Introduction

This is a wonderful book, marred by the virtual absence of copy-editing. There are more than twenty errors, spelling and stylistic, in the first ten pages, making it annoying to read; this is very odd, as West is himself the editor of the series.

The story it tells is a familiar one to this E:CO audience. The medical profession has put all its money on bell-shaped—Gaussian —curves and linear mathematical argument, and has missed the (mostly nonlinear because nearly all mathematics is nonlinear) contexts for physiology. Missed it partly because it isn’t physics: West himself started as a physicist, and the tear marks where he had to completely revise his assumptions are still visible; he has been singing this song for a long time (since the early 1980s), and the story is nearly complete. What a pity it isn’t more elegantly put.

He starts by showing how the law tried to treat farmers and city gents similarly (‘feudal’ and ‘agrarian’), and how this led to ‘egalitarian’ philosophies that in turn led inexorably to Gaussian—bell-shaped—curves. From de Moivre and Bernoulli he distils that radical difference of philosophy that predicts, from that which aggregates: he uses the vaccination procedure, its odds on individual death from vaccination compared to the vaccination of the populace, to make this point. (And I can make the copy-editing point: “The Turkish method was to impregnate the skin with puss from live smallpox putules from which most recipients would subsequently become immune to the disease.” Apart from puss, putule, recipient, impregnate is the wrong word and subsequently is unnecessary!) The difference is less important now than it was to the physicist that he was in the 1980s. He describes a variety of clinical systems—heart, locomotion, gut etc. and makes the point that homeostasis, even cybernetics, isn’t enough to handle the contextual feedback in these systems.

He goes on to elaborate four ways in which science (at least his science) has changed: firstly, all science was quantitative (he quotes Rutherford that if it’s not, it’s “just stamp-collecting”)—but from D’Arcy Thompson to Thom, from embryology to psychology, that can’t be carried: qualitative is at least as important. Secondly, explanation came from “natural laws” via essentially linear functions—but we now realize that nearly all ‘real’ maths is nonlinear, and complexity studies break the links between laws and events, not least by changing scale. The third ‘truth’ is—was—that dynamics of systems are predictable from their laws of motion—chaos upsets this, but so does the very act of transferring the dynamics into (nonlinear) phase spaces—he explicates the Lorenz story quite prettily. The fourth ‘truth’, that physical systems have fundamental scales in space and time, provided the characteristic Gaussian distributions… leads him off into inverse power-law systems such as those of Pareto (the scale for incomes, city-populations, etc…), Zipf, etc. He is sure that the (more) modern versions of these truths, which lead to different uncertainties, are where medicine should have gone, but in general has not. He dances about among Pareto systems, showing in each case how Gaussian interpretations are false-to-fact in diverse ways.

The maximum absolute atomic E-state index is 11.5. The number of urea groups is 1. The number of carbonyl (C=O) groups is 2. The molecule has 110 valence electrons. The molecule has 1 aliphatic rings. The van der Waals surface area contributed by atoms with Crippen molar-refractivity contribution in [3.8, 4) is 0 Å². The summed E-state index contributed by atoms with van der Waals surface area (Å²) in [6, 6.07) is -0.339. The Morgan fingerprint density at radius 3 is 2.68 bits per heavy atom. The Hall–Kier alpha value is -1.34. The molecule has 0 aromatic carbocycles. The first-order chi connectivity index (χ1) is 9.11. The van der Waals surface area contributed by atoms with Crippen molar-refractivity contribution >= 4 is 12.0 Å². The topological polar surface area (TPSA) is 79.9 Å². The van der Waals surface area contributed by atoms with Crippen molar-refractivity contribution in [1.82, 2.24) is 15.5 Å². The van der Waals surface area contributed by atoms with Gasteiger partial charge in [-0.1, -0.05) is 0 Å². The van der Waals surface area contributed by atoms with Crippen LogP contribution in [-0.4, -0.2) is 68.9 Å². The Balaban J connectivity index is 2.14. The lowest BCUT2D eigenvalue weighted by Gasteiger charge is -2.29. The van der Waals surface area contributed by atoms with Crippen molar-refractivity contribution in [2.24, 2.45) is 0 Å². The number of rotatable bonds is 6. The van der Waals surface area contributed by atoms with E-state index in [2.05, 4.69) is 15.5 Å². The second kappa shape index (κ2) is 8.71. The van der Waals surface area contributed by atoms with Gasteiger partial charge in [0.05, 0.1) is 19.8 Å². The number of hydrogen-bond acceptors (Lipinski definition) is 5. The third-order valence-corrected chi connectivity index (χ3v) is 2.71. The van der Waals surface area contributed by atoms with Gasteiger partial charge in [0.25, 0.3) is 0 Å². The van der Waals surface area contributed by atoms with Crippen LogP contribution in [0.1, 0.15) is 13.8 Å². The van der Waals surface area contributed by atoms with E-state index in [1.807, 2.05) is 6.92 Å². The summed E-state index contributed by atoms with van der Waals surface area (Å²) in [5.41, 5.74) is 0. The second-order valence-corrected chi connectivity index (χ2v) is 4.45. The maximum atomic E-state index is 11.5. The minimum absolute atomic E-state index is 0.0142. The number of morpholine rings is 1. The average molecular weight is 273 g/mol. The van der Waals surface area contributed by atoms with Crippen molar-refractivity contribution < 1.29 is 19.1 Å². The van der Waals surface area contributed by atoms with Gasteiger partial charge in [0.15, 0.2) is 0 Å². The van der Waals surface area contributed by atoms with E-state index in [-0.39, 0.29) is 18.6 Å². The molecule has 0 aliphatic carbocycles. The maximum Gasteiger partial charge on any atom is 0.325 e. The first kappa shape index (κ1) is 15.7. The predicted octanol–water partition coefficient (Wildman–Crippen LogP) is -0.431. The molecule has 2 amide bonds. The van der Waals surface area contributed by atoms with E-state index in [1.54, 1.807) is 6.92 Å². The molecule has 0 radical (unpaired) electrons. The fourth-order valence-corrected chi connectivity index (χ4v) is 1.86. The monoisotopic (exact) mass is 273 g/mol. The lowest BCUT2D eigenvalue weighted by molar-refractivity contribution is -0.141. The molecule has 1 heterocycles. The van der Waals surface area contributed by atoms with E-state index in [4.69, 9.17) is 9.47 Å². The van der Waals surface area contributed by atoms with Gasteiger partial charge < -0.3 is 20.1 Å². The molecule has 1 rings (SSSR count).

He has a cute classification of scientists, into sleepers, keepers, creepers, leapers, and reapers, which is quite amusing and to some extent illuminating—it’s used elsewhere in the book, but not to great purpose. There is a very interesting transcript of a long conversation with Jonas Salk, which makes these points and others, emphasizing the radical between physics-thinking and biology-thinking.

This is followed by a really interesting series of clinical (and quasi-clinical, like gait) examples, in which we learn that homeostasis is only the approximate, linear, interpretation of many regulatory functions—that it’s more important for clinical analysis to look for the differences between heart-beat intervals than for the ‘regular’, or ‘mean’, interval (this is a very-well-attested example). Lots of other convincing examples follow. The last chapters go overboard in several directions, and are difficult (for me…) to follow. Peculiarly, they are mostly difficult analyses of clinical issues, most of which don’t resolve neatly—I think he hasn’t quite lost his old-physics belief that if biological phenomena don’t fit a mathematical analysis then either they’re badly aggregated or we need some new/different maths; he’s very reluctant to accept the idea that some data might not (yet?) be resolvable…

My feeling is different: as an animal who’s about half-way between Australopithecus and human, I don’t expect to be able to explicate everything!

This is a very difficult book, not least because it’s not been copy-edited (we learn that ‘a’ genera is within a species, for example!). But it’s bang-on about medicine having gone the wrong way; it won’t mediate the necessary change, however. That’ll be up to the rest of us!